Coming from a Christian perspective, I can tell you that the general principle of prophetic succession is such that once a prophet arrives, his claim is made to rest on the authority of previous prophets.
Since Mohammed was, by all accounts, the last of the prophets, it would have been remarkable if he had been named in prior books. To give some idea of the time frames involved -
- The Torah was written ~1000BC to ~450BC
- The New Testament (the Injil) was written between 52 AD and ~ 95 AD
- Mohammed lived from ~572AD to 632AD
It is difficult to imagine a nonsensical datum existing for over 1600 years in any book, let alone a holy one.
In Christian and Jewish traditions, there is no example of a prophet being named prior to his appointment. Even Jesus, whom Christians view as both a prophet and as "the Messiah," the concept of Messiah is traced historically, but the name of Jesus does not appear until the angel Gabriel announces to Mariam. As another example, John the Baptist is often conflated with Elijah - a prophet who preceeded John the Baptist by 600 years - but again John the Baptist is later associated, not named.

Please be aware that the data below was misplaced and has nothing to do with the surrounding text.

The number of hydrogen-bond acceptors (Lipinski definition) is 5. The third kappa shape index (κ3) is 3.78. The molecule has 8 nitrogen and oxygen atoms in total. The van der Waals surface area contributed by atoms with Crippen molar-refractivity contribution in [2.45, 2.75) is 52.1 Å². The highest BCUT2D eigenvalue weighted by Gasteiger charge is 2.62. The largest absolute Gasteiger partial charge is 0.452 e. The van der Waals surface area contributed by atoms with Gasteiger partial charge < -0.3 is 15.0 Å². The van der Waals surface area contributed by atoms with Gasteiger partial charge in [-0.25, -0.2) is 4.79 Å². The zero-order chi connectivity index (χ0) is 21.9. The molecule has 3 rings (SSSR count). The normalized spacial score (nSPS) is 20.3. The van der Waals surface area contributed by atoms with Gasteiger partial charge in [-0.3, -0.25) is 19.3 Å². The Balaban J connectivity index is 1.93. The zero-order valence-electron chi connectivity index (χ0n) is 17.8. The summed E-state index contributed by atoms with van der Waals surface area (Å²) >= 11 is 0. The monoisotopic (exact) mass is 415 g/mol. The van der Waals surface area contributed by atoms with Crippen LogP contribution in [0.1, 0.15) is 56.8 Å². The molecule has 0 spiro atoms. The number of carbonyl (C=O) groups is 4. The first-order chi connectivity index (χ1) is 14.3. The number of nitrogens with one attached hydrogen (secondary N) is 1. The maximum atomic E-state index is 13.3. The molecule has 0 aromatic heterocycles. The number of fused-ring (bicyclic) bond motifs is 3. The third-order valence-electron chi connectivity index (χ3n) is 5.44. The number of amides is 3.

The most famous example of the Prophet Muhammad being "named" in "Scripture" comes from "The Gospel of Barnabas," a work not recognized by Christians or Jews as sacred. The earliest mention of text is contemporaneous with the Prophet, and is thus both well after Christians believe the canon to be closed and in any event not inspired at all.